Engulfed in a lingering cloud of fog, I look at my boyfriend with an uncertain expression. “What?” he says with a laugh. He flicks his cigarette in an ashtray as the waiter slams two heaping plates of goulash on our table; this was our first meal in Prague.
After jumping around the continent for two months, we had finally reached the Czech Republic. My boyfriend was born here, but hadn’t been back since he was 12 years old, and was eager to dive headfirst into an indulgent week of drinking beer and eating deliciously-rich food. We walked through the doors of a popular bar called Lokál Dlouhááá, famous for its Czech pub grub and lively atmosphere. It was Friday night and the place was jam-packed with locals and tourists alike. Finally, we managed to get the attention of a waitress who asked us, “Smoking or non-smoking?” My boyfriend, a daily smoker who typically doesn’t exercise his habit indoors, shot me a cheeky look and replied, “Smoking.”
Unbeknownst to us, there wasn’t much of a distinction: The smoking and non-smoking sections were separated by nothing more than an imaginary line, so the entire bar was hazy. My boyfriend whipped out his pack and offered me one. I don’t smoke regularly, but on occasion — and especially while travelling — I’ll indulge. Maybe I’ve watched too many Hollywood flicks, but there’s something awfully alluring about rolling your own dose of tobacco under the Bohemian skies, or drawing from a Marlboro on the cobblestone streets of Europe. This romanticism, I notice, is heightened for my boyfriend when he’s told he can smoke inside; something that’s prohibited and even considered quite immoral in the all-too polite Canadian society that we were raised in. We’ve been taught that the risk — health-wise — isn’t worth it, but in the pleasure of the moment, we couldn’t care less.
(Photo Courtesy: iStock/South_agency)
At the time of our trip, in 2016, Czech Republic was one of the last remaining EU nations that was tolerant of smoking inside public areas. That was, until World No Tobacco Day in May 2017, when Czechia joined countries like Ireland, Hungary, and Spain, by putting in place a comprehensive ban on indoor cigarette consumption. (Other EU countries, like Portugal, Austria and Croatia have partial bans in place, often meaning that it’s up to the discretion of individual business owners as to whether they want to allow smoking inside their establishment.)
In Prague, and other parts of the country, this heavily-debated change caused quite a stir, with many restaurant and bar owners fearing they’d see a loss in business. For a nation that boasts the world’s highest beer consumption per capita, eliminating the cigarette from the popular social duo of smoke and drink was unimaginable to some, who worked vigorously to appeal the new law. Some citizens also worried that their neighborhoods would grow louder at night, with barflies shuffling into the streets to smoke outside.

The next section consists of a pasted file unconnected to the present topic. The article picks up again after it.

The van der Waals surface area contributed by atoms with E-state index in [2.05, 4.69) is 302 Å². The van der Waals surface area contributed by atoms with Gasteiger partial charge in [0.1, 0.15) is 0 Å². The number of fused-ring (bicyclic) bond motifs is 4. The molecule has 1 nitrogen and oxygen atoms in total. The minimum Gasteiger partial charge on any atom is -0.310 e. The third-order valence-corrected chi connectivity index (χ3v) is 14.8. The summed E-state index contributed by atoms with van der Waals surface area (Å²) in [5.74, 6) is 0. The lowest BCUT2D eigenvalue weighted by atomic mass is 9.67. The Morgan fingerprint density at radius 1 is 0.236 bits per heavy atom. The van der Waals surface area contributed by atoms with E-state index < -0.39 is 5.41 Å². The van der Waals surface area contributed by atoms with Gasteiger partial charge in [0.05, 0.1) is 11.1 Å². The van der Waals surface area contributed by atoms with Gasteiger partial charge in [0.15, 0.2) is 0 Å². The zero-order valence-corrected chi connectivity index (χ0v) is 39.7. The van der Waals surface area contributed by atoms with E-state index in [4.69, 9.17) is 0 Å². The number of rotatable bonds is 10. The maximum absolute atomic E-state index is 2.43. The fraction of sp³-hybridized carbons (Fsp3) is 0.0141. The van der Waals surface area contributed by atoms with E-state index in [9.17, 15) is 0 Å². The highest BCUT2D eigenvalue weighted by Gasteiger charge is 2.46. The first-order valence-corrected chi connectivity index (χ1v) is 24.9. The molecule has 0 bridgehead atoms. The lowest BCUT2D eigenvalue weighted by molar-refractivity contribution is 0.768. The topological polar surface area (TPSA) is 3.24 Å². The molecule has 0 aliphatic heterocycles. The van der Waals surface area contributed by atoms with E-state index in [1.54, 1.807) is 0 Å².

But, despite 28-percent of Czech citizens being regular smokers, data collected by Charles University and the Ipsos polling agency shows that 71-percent of the country said they were actually in favor of the indoor smoking ban. The government initially put the ban in place to combat high numbers of smoking-related illnesses and deaths across the nation. And, so far, it seems to be working. According to Czech Republic’s Institute of Health Information and Statistics, in the five months following the ban, the number of smoking-related hospitalizations dropped by nearly 10,000.
Business owners too — many of whom feared the economic implications of a ban — can also ease their nerves because, since being forced to air out, researchers found that Czechs now visit restaurants and bars more frequently, perhaps because they can now welcome non-smokers and families with children that may have been hesitant to visit in the past.
(Photo Courtesy: iStock/skynesher)
Concerns are common at the start of a cigarette ban, and although not always realistic, they are understandable. After all, until recent history, smoking inside taverns, cafes, and other public settings was the norm for most of the world; a means of doing business and socializing that’s been ingrained in many cultures. Of the many places I myself have travelled, remnants of this old-world habit can still be seen thriving — in the train stations of rural China, the restaurants of small-town Vietnam, and the cafes of coastal Croatia, to name a few. But, as smoking bans grip the minds of global governments, these alluring pockets of indulgence are increasingly pushed to the fringes of society and become more and more of a rarity to find — which perhaps, makes them that much more special.
While of course there are times when I’m sure we all long for the simpler, carefree days of a pre-smoking ban world, the global consciousness is evolving into healthier, more sustainable state, and it’s important for cultures to keep up, no matter how bitter the process may feel.
By the time my boyfriend and I were four bites into our long-awaited supper, we were having a hard time enjoying what we knew was a delicious meal. Although initially seduced by the novelty of smoking within the walls of a European alehouse, the dull scent of cigarette smoke overtook our food’s aroma and blanketed every flavor with a sooty aftertaste. As an outsider looking in, there’s something so beautifully satisfying about being absorbed in your guilty pleasure; but, times do change, and perhaps some traditions are better left to fizzle out.
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